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Name: People v. Aranda
Case #: D055701
Court: CA Court of Appeal
District 4 DCA
Division: 1
Opinion Date: 10/06/2010
Subsequent History: rev. granted 1/26/10 (S188204)
Summary

Failure to give the reasonable doubt instruction requires reversal only if the error is not harmless beyond a reasonable doubt. The court forgot to read CALJIC No. 2.90 at appellant’s trial for voluntary manslaughter and participation in a street gang. Appellant argued this required a full reversal. The Court of Appeal held failure to give the reasonable doubt instruction is subject to harmless error analysis, and is not reversible per se. (Agreeing with People v. Flores (2007) 147 Cal.App.4th 199, 211.) As to the manslaughter conviction the error was harmless in light of the fact that all but one of the jury instructions regarding the murder charge and lesser offenses discussed the applicable burden of proof. So, under the totality of the circumstances, the instructions sufficiently explained the concept of reasonable doubt as to this offense. In contrast, the instruction relating to the substantive gang offense did not mention the prosecution’s burden to prove the offense beyond a reasonable doubt. The omission as to this charge was not harmless beyond a reasonable doubt considering the jury acquitted appellant of the gang enhancement which shares some elements. The gang offense was reversed.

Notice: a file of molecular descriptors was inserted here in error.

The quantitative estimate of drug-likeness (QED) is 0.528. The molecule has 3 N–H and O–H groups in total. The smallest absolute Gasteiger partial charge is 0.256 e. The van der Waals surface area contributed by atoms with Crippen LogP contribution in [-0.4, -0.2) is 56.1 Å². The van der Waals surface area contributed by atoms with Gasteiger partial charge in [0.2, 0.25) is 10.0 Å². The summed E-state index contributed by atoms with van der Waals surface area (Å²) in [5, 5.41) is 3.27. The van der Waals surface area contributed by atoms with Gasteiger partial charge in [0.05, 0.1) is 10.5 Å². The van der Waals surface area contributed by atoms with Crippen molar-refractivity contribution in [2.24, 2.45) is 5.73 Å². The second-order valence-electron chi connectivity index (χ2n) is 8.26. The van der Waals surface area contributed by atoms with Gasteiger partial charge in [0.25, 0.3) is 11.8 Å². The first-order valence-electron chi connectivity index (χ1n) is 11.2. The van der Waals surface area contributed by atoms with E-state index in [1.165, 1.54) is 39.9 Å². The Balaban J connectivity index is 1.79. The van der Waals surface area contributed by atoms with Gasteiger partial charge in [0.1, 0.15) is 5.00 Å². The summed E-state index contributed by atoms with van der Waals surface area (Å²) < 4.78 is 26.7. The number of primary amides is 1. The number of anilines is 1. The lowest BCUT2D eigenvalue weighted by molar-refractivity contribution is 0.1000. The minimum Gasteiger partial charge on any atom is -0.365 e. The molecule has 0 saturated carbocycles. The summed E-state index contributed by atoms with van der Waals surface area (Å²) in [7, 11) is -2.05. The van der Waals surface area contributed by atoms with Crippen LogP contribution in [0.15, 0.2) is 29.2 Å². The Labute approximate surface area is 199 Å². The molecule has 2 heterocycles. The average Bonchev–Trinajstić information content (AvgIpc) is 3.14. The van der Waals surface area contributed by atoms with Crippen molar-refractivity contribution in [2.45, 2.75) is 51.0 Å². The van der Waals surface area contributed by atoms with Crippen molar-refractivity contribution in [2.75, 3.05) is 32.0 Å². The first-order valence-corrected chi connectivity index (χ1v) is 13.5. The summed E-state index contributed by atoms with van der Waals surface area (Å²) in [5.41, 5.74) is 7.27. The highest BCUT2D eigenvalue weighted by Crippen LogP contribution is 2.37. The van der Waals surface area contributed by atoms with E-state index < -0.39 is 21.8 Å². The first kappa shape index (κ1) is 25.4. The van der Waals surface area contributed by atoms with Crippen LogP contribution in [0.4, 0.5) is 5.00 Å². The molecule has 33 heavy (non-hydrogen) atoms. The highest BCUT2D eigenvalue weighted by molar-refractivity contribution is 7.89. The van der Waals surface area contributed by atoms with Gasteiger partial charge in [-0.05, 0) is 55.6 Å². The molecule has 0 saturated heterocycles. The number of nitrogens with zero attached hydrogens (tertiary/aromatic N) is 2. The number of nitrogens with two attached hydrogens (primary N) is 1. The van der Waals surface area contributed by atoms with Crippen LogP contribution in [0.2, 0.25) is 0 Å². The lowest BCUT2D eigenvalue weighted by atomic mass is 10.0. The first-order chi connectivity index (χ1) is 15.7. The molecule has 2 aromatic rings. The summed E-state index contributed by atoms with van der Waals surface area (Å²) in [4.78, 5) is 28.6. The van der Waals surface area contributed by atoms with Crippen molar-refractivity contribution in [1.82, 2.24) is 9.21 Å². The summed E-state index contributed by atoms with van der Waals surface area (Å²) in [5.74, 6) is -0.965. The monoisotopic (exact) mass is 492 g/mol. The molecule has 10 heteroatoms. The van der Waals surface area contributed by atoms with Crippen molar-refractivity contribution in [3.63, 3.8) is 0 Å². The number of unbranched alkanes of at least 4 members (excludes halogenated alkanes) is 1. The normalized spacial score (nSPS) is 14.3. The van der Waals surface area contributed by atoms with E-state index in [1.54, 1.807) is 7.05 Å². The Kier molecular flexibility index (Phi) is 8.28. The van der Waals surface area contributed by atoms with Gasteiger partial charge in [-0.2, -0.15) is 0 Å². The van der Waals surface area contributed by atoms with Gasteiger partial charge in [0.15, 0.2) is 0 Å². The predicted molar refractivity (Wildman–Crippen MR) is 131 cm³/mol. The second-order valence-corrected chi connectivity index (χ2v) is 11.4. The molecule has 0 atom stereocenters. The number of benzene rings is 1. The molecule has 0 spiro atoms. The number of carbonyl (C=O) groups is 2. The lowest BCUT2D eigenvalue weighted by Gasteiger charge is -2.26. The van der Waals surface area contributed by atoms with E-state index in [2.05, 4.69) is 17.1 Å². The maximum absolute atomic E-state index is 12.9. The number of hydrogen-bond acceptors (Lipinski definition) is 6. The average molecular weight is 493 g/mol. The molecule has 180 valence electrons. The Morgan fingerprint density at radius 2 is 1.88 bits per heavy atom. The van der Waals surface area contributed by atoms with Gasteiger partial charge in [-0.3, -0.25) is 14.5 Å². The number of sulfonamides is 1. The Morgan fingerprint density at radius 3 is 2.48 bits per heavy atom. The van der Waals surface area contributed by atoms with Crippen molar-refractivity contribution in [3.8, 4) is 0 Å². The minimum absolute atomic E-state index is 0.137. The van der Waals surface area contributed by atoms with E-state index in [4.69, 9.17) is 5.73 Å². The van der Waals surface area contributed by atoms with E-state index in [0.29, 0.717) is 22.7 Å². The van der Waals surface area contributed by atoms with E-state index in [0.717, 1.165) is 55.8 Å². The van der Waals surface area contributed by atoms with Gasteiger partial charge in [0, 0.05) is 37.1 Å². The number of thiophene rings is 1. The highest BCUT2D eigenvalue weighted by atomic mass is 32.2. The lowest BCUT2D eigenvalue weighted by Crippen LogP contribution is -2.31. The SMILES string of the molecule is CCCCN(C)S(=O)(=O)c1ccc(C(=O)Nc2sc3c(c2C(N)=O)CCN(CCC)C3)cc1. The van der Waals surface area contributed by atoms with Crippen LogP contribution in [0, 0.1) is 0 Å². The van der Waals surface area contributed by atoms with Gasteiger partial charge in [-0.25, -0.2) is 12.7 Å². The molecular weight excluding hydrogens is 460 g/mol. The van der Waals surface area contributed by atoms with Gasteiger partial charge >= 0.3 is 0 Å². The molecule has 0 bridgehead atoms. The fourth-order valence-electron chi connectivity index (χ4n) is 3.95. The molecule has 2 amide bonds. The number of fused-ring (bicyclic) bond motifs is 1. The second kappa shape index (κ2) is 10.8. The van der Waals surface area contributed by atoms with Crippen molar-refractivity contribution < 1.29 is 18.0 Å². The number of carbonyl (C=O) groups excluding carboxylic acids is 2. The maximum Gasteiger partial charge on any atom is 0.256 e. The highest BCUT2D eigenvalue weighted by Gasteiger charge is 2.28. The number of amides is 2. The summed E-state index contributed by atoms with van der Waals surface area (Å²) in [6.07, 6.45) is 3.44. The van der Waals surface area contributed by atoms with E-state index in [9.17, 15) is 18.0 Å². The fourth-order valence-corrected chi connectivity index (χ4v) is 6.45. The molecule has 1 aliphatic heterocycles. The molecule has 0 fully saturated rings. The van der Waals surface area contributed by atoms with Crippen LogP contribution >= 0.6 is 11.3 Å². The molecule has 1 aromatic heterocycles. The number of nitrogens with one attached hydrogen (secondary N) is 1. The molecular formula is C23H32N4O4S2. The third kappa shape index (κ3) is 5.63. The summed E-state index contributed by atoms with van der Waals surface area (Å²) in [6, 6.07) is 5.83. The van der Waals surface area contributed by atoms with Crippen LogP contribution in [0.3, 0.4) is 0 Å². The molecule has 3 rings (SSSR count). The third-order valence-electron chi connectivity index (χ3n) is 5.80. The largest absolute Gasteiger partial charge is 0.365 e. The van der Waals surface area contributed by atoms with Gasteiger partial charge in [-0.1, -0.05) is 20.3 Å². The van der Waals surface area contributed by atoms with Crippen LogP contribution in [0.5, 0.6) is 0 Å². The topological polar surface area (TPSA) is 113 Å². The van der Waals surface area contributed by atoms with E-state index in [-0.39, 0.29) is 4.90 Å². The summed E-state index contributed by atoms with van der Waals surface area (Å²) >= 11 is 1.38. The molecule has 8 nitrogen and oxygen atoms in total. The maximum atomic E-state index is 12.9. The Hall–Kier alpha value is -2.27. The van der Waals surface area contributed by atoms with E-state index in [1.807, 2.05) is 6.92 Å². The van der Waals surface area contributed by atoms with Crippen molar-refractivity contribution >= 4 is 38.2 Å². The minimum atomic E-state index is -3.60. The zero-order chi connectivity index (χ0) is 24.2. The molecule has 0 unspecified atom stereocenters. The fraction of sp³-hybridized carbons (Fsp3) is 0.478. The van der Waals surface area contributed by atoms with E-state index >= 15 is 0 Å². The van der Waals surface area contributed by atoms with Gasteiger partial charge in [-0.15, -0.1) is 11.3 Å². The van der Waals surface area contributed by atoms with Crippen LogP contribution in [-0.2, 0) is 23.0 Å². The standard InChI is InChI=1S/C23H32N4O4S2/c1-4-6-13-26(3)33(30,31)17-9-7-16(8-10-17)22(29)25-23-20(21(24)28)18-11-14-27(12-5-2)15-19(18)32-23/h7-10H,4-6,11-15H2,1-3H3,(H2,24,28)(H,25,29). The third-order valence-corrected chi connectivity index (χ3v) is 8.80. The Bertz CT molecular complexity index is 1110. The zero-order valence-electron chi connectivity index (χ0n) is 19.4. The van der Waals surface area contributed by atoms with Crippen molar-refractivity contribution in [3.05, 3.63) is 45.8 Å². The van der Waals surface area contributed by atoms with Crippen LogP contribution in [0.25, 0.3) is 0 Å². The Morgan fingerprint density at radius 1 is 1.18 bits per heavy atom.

The court did not err in refusing to grant use immunity to a defense witness. Appellant argued he was denied due process when the court denied his request to grant use immunity to a defense witness who allegedly handed the lethal weapon to appellant. Assuming arguendo a trial court has the authority to grant use immunity to a defense witness, no error occurred here. A request for use immunity must show that the proffered testimony is clearly exculpatory and essential, and that there is no strong government interest justifying exclusion. Here the testimony was neither clearly exculpatory nor essential as it would only corroborate appellant’s claim of self-defense to which appellant himself testified.